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Most of the code that is authored when working with Chef is written as Ruby. Just about every file within a cookbook—with few exceptions!—is a Ruby file.

Use RuboCop to author better Ruby code:

  • Enforce style conventions and best practices
  • Evaluate the code in a cookbook against metrics like “line length” and “function size”
  • Help every member of a team to author similary structured code
  • Estabilish uniformity of source code
  • Set expectations for fellow (and future) project contributors

RuboCop is a style and linting tool that analyzes all of the Ruby code that is authored in a cookbook against a number of rules. (RuboCop rules are sometimes referred to as “cops”.) Each rule examines the code for a specific perspective, after which a list of warnings, deviations from patterns, potential errors, and fatal errors is generated.

RuboCop is built for Ruby developers by Ruby developers. As such, RuboCop will enforce the conventions that are defined by that community. As users of Chef and as authors of cookbooks, even though we are using Ruby, we do not always have the same objectives and goals. That said, there is enough of an overlap that using RuboCop as part of a cookbook authoring workflow is beneficial.

Each rule in RuboCop may be enabled and disabled. Custom rules may be created to assist with enforcing standards that are unique to any cookbook authoring team.

Run RuboCop

RuboCop is run from the command line, typically against a single cookbook and all of the Ruby files contained within it:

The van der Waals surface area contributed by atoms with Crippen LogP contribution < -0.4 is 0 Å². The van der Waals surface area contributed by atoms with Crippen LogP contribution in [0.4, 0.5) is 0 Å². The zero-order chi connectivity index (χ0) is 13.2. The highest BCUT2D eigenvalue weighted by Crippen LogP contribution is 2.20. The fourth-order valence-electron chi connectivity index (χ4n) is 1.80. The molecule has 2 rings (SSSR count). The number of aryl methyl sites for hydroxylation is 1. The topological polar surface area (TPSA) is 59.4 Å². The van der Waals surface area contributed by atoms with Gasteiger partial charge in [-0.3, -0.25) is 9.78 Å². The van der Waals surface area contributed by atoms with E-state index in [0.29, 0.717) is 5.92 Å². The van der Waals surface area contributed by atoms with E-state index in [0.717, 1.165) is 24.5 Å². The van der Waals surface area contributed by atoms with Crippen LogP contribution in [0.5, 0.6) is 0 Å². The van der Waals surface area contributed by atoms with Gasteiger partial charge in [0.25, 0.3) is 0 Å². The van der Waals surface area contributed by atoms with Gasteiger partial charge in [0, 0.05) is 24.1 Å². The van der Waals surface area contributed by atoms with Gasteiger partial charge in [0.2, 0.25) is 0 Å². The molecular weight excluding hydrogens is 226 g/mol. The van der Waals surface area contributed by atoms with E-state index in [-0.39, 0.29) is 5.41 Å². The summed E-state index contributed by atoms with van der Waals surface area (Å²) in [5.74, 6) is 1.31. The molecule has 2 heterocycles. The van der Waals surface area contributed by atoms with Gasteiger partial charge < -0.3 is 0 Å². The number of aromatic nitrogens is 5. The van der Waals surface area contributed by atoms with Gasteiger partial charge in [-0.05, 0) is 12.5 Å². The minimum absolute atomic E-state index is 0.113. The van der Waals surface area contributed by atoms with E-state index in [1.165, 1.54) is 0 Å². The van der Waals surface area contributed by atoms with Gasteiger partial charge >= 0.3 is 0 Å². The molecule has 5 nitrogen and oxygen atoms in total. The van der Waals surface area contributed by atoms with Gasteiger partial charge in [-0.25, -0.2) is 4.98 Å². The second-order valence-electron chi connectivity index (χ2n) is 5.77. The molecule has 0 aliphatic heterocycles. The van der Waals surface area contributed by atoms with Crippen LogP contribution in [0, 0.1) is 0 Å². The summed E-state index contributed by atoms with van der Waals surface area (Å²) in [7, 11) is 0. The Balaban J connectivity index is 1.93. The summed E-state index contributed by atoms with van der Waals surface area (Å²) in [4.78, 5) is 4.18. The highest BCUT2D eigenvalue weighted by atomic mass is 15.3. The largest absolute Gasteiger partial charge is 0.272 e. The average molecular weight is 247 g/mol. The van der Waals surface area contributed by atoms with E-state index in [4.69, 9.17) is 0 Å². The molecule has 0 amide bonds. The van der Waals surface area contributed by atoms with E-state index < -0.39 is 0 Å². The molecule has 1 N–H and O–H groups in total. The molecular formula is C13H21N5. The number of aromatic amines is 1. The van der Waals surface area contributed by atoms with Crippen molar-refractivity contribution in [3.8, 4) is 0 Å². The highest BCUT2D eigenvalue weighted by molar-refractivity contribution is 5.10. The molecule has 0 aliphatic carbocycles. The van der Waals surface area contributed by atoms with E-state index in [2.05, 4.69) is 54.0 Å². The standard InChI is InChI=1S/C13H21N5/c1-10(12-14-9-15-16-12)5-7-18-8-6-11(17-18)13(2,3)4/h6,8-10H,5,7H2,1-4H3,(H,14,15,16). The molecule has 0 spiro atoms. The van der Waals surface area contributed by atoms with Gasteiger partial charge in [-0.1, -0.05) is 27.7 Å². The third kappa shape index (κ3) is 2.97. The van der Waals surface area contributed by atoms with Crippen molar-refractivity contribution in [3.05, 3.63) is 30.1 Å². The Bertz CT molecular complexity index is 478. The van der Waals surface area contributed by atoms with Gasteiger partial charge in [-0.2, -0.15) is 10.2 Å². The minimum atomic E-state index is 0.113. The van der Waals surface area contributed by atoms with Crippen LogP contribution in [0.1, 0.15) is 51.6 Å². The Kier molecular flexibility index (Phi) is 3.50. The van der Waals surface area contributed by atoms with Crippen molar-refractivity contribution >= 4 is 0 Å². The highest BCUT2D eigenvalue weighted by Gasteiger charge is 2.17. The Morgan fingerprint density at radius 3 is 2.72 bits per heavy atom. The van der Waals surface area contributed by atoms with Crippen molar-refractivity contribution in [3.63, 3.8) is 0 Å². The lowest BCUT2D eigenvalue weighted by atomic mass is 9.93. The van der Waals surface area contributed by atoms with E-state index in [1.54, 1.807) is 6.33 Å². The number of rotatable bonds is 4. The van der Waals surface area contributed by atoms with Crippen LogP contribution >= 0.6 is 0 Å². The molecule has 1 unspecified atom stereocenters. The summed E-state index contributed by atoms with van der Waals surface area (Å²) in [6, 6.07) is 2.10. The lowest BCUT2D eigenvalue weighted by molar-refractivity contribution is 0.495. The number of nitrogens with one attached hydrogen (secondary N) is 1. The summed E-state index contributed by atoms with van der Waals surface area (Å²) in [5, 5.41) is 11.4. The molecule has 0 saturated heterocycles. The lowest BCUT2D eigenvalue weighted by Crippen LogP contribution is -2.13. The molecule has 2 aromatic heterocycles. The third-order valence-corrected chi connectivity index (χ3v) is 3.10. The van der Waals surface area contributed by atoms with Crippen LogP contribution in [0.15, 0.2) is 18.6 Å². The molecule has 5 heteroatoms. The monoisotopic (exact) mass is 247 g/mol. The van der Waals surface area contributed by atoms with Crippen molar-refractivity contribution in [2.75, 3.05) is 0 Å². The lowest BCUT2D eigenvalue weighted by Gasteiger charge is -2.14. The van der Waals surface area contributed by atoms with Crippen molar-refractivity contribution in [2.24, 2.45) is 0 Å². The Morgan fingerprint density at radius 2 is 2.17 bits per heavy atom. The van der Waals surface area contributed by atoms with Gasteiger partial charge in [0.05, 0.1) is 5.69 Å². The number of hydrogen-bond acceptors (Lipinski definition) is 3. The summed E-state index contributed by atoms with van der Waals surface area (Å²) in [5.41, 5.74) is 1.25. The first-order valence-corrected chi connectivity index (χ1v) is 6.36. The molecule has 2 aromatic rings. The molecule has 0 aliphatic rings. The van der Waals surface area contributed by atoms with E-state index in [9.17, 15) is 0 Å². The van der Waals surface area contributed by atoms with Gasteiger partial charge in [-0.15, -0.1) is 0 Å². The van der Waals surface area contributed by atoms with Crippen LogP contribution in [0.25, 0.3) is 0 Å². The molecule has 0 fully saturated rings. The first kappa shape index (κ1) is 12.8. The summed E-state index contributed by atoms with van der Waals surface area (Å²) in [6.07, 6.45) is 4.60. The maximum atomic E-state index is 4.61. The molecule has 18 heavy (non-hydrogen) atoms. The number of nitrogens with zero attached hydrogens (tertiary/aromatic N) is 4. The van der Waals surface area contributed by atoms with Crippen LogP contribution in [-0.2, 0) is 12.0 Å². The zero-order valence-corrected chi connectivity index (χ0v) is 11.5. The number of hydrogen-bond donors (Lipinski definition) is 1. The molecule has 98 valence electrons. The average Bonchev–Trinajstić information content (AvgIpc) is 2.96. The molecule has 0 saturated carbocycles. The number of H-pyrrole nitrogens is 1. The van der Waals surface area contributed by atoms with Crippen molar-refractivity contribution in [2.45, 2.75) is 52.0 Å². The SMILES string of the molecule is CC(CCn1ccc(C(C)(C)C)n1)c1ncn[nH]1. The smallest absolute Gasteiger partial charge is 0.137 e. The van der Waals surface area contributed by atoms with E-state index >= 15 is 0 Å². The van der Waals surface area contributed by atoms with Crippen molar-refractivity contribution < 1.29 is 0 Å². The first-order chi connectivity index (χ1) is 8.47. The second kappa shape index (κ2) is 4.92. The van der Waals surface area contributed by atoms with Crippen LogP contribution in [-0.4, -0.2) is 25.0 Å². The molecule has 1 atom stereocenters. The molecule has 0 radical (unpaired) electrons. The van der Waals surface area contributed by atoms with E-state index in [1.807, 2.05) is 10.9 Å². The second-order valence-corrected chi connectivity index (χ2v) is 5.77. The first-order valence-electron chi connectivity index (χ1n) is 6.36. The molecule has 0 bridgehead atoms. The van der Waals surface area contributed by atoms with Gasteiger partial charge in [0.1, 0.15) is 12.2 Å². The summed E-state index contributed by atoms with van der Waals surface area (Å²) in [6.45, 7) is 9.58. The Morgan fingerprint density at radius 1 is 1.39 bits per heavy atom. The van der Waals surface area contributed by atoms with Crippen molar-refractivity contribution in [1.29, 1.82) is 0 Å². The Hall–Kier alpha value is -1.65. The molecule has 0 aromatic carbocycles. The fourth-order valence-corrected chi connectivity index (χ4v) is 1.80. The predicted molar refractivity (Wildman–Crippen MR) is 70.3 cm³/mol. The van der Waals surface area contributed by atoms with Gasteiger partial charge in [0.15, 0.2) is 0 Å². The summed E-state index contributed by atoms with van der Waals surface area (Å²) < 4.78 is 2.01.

$ rubocop /path/to/cookbook

RuboCop may also be run from the root of an individual cookbook directory:

$ rubocop .

RuboCop returns a list, via standard output, that shows the results of the evaluation:

Inspecting 8 files


cookbooks/apache/attributes/default.rb:1:1: C: Missing utf-8 encoding comment.
default["apache"]["indexfile"] = "index1.html"
cookbooks/apache/attributes/default.rb:1:9: C: Prefer single-quoted strings when you don't
need string interpolation or special symbols.
default["apache"]["indexfile"] = "index1.html"
cookbooks/apache/attributes/default.rb:1:19: C: Prefer single-quoted strings when you
don't need string interpolation or special symbols.
default["apache"]["indexfile"] = "index1.html"


RuboCop output:

  • States the number of files found and examined. For example: Inspecting 8 files
  • Lists the results of those files as a series of symbols. For example: CWCWCCCC
  • For each symbol, states the file name, line number, character number, type of issue or error, describes the issue or error, and specifies the location in the source code at which the issue or error is located

A RuboCop evaluation has the following syntax:


For example:

cookbooks/apache/attributes/default.rb:1:9: C: Prefer single-quoted strings when you don't
need string interpolation or special symbols.
default["apache"]["indexfile"] = "index1.html"


The following symbols appear in the standard output and are used to indicate the result of an evaluation: